Because leaving may be dangerous--dangerous from the point that the batterer learns that the relationship may end --does not mean that the victim should say. Cohabiting with the batterer is highly dangerous both as violence usually increases in frequency and severity over time and as a batterer may engage in preemptive strikes, fearing abandonment or anticipating separation even before the victim reaches such a decision. Although leaving may pose additional hazards, at least in the short run, the research data demonstrates that ultimately victims can best achieve safety and freedom apart from the batterer.
Leaving will require strategic planning and legal intervention to avert separation violence and to safeguard vicLow self esteem and feelings of shame.
TJones

Chillicothe, MO

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#24
Oct 23, 2012
 

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Domestic Violence does not have 1 victim...it affects the family, friends and the whole community.

When we think of Domestic Violence we always think of women but men are often victims of domestic violence too. Men are less likely to talk about it and rarely will report it. In the years that I worked as an advocate here...we only served 4 men. I do know that it does happen more frequently than that but there is a different perception of dv against men.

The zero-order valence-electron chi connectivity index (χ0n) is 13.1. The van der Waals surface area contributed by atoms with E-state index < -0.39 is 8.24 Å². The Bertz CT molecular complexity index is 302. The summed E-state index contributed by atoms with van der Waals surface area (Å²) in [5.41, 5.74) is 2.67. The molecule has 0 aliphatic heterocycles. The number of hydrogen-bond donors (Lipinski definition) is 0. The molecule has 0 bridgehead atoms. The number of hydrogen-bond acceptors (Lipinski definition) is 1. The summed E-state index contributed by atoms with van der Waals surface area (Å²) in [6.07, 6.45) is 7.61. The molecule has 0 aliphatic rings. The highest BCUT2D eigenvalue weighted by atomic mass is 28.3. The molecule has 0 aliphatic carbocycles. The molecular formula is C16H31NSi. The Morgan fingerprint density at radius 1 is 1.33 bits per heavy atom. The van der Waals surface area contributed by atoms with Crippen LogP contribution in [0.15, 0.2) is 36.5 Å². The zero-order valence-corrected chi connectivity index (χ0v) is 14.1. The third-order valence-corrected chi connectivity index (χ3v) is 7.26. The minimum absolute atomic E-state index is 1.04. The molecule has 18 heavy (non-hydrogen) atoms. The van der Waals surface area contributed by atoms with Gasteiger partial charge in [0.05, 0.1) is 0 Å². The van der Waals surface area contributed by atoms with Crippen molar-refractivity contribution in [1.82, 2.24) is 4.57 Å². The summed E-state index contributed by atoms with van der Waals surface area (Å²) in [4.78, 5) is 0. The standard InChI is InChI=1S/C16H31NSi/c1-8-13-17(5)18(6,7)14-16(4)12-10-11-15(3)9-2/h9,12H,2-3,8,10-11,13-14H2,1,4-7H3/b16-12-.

Nearly three out of four (74%) of Americans personally know someone who is or has been a victim of domestic violence.

www.mocadsv.org

MCADSV-Our History...
In the early 1970s, domestic violence didn’t even have a name, let alone a legal identity.

Rape within a marriage was legal—not considered a crime until the mid-1990s. Abusive men were allowed to terrorize their wives and girlfriends—with no legal remedy to force them to stop. Law enforcement had no legal grounds to remove an abusive man from the home of his children and wife. Women who wanted to leave were forced to choose between their own safety and life with their children. Domestic violence was viewed by many as a “family matter” and as something that should be sorted out between a husband and his wife. There were no shelters for battered women in Missouri, no rape crisis centers, no hotlines, no task forces, no Coalition

Our History
In the early 1970s, domestic violence didn’t even have a name, let alone a legal identity.

Rape within a marriage was legal—not considered a crime until the mid-1990s. Abusive men were allowed to terrorize their wives and girlfriends—with no legal remedy to force them to stop. Law enforcement had no legal grounds to remove an abusive man from the home of his children and wife. Women who wanted to leave were forced to choose between their own safety and life with their children. Domestic violence was viewed by many as a “family matter” and as something that should be sorted out between a husband and his wife. There were no shelters for battered women in Missouri, no rape crisis centers, no hotlines, no task forces, no Coalition...WE HAVE COME A LONG WAY.